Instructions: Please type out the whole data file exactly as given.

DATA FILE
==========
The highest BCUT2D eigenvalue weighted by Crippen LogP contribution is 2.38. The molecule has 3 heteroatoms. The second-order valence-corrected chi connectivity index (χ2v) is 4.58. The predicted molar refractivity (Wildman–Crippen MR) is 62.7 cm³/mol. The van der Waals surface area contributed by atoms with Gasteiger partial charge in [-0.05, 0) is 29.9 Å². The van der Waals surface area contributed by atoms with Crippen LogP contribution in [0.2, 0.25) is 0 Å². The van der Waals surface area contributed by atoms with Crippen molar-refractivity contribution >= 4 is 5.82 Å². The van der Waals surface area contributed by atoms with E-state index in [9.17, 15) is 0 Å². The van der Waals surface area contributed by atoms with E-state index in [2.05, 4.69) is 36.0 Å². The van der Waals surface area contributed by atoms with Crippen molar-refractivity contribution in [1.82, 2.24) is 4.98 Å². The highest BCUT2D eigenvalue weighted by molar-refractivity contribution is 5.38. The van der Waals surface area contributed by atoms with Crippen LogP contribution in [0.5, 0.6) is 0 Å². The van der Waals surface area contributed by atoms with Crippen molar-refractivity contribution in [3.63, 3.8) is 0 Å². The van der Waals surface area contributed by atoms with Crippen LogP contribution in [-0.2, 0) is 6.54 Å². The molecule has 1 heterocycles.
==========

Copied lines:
The highest BCUT2D eigenvalue weighted by Crippen LogP contribution is 2.38. The molecule has 3 heteroatoms. The second-order valence-corrected chi connectivity index (χ2v) is 4.58. The predicted molar refractivity (Wildman–Crippen MR) is 62.7 cm³/mol. The van der Waals surface area contributed by atoms with Gasteiger partial charge in [-0.05, 0) is 29.9 Å². The van der Waals surface area contributed by atoms with Crippen LogP contribution in [0.2, 0.25) is 0 Å². The van der Waals surface area contributed by atoms with Crippen molar-refractivity contribution >= 4 is 5.82 Å². The van der Waals surface area contributed by atoms with E-state index in [9.17, 15) is 0 Å². The van der Waals surface area contributed by atoms with E-state index in [2.05, 4.69) is 36.0 Å². The van der Waals surface area contributed by atoms with Crippen molar-refractivity contribution in [1.82, 2.24) is 4.98 Å². The highest BCUT2D eigenvalue weighted by molar-refractivity contribution is 5.38. The van der Waals surface area contributed by atoms with Crippen LogP contribution in [0.5, 0.6) is 0 Å². The van der Waals surface area contributed by atoms with Crippen molar-refractivity contribution in [3.63, 3.8) is 0 Å². The van der Waals surface area contributed by atoms with Crippen LogP contribution in [-0.2, 0) is 6.54 Å². The molecule has 1 heterocycles.